Fordham’s new study, based on data from 400 metropolitan statistical areas and 534 micropolitan statistical areas, finds that an increase in total charter school enrollment share is associated with a significant narrowing of a metro area’s racial and socioeconomic math achievement gaps. With the country reeling from a pandemic that’s caused widespread learning loss, especially for disadvantaged students, getting more children into charter schools could help reverse those dire trends.
Editor’s note: This essay was first published by The 74.
A recent release from the Education Commission of the States reminds us that the term “virtual school” refers to several different types of educational options, and that the ecosystem—more important now than ever before—requires specific attention and support from policymakers.
In recent days, American students have been learning about Martin Luther King Jr. and his leadership in the American civil rights movement.
Way back in the late 1960s, when federal officials and eminent psychologists were first designing the National Assessment of Educational Progress, they probably never contemplated testing students younger than nine. After all, the technology for mass testing at the time—bubble sheets and No.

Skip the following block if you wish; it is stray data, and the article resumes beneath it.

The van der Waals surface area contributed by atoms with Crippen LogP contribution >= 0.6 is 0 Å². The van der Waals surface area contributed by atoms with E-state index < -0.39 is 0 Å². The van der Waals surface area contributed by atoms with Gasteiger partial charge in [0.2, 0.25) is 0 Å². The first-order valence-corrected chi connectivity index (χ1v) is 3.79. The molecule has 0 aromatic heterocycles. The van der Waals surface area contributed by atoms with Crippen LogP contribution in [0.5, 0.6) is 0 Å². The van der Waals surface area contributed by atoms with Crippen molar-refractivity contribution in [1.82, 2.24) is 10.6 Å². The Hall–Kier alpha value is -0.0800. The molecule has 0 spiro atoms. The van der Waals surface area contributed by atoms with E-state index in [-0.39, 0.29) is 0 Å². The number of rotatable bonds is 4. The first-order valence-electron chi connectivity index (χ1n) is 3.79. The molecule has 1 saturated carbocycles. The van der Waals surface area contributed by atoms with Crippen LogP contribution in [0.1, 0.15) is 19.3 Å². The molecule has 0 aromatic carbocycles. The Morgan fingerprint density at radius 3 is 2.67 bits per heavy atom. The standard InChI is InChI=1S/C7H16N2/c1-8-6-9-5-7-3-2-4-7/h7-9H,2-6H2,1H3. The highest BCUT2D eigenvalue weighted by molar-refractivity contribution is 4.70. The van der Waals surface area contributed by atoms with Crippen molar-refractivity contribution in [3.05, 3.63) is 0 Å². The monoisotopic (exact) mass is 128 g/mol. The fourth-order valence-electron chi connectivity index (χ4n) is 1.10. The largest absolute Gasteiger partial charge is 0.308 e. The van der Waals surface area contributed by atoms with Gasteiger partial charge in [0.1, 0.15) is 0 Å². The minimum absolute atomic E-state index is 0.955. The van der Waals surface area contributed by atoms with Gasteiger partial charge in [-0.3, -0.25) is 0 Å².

Research (as well as common sense and folk wisdom) has shown that “parental investments” are critical
“This is a book about my liberal education,” begins Roosevelt Montás’s book, Rescuing Socrates.
Education in the classical sense is padeia: a holistic approach to student formation that is geared towards the cultivation of the student’s mind, imagination, perception, and emotions so that they become the type of person who can flourish and thrive inside the school community and well beyond.
The Nation ran quite a headline last month: “To Reduce Inequality in Our Education System, Reduce Class Sizes.” Surely we might expect substantive evidence to follow such a pronouncement, especially in the midst of a staffing shortage.
Spurred in large part by an infusion of over $4 billion in federal Race to the Top funds, beginning in 2009, nearly all states and the District of Columbia implemented major reforms to their teacher evaluation systems.
While it’s no secret that pandemic-induced remote learning was a disaster for almost all students in 2020 and 2021, we must remind ourselves that in-person education models weren't so great